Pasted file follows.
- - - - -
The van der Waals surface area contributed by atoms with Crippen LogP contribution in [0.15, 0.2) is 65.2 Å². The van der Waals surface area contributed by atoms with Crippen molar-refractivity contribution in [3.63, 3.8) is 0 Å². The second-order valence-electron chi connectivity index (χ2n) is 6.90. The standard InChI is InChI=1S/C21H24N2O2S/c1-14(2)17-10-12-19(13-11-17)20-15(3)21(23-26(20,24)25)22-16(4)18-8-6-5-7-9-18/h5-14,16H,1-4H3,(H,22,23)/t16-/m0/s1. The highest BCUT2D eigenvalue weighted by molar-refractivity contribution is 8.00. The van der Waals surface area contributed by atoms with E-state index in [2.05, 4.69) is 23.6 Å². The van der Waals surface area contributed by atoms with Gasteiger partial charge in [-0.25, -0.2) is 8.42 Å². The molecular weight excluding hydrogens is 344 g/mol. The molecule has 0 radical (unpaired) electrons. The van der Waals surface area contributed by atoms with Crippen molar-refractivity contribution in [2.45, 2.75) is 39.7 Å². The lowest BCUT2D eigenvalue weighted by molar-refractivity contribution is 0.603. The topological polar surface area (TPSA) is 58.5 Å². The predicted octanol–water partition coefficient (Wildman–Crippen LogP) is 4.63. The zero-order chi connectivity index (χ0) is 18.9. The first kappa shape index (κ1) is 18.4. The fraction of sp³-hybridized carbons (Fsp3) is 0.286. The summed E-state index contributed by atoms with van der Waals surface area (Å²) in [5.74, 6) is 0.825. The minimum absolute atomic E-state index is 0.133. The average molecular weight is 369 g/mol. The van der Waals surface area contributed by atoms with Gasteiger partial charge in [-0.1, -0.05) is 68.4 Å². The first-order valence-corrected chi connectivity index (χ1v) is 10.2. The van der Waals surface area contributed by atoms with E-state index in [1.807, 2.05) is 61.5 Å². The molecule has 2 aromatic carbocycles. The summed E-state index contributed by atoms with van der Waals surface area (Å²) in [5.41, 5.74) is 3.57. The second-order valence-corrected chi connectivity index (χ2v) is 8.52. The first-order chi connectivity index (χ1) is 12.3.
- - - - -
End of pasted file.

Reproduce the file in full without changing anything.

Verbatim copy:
The van der Waals surface area contributed by atoms with Crippen LogP contribution in [0.15, 0.2) is 65.2 Å². The van der Waals surface area contributed by atoms with Crippen molar-refractivity contribution in [3.63, 3.8) is 0 Å². The second-order valence-electron chi connectivity index (χ2n) is 6.90. The standard InChI is InChI=1S/C21H24N2O2S/c1-14(2)17-10-12-19(13-11-17)20-15(3)21(23-26(20,24)25)22-16(4)18-8-6-5-7-9-18/h5-14,16H,1-4H3,(H,22,23)/t16-/m0/s1. The highest BCUT2D eigenvalue weighted by molar-refractivity contribution is 8.00. The van der Waals surface area contributed by atoms with E-state index in [2.05, 4.69) is 23.6 Å². The van der Waals surface area contributed by atoms with Gasteiger partial charge in [-0.25, -0.2) is 8.42 Å². The molecular weight excluding hydrogens is 344 g/mol. The molecule has 0 radical (unpaired) electrons. The van der Waals surface area contributed by atoms with Crippen molar-refractivity contribution in [2.45, 2.75) is 39.7 Å². The lowest BCUT2D eigenvalue weighted by molar-refractivity contribution is 0.603. The topological polar surface area (TPSA) is 58.5 Å². The predicted octanol–water partition coefficient (Wildman–Crippen LogP) is 4.63. The zero-order chi connectivity index (χ0) is 18.9. The first kappa shape index (κ1) is 18.4. The fraction of sp³-hybridized carbons (Fsp3) is 0.286. The summed E-state index contributed by atoms with van der Waals surface area (Å²) in [5.74, 6) is 0.825. The minimum absolute atomic E-state index is 0.133. The average molecular weight is 369 g/mol. The van der Waals surface area contributed by atoms with Gasteiger partial charge in [-0.1, -0.05) is 68.4 Å². The first-order valence-corrected chi connectivity index (χ1v) is 10.2. The van der Waals surface area contributed by atoms with E-state index in [1.807, 2.05) is 61.5 Å². The molecule has 2 aromatic carbocycles. The summed E-state index contributed by atoms with van der Waals surface area (Å²) in [5.41, 5.74) is 3.57. The second-order valence-corrected chi connectivity index (χ2v) is 8.52. The first-order chi connectivity index (χ1) is 12.3.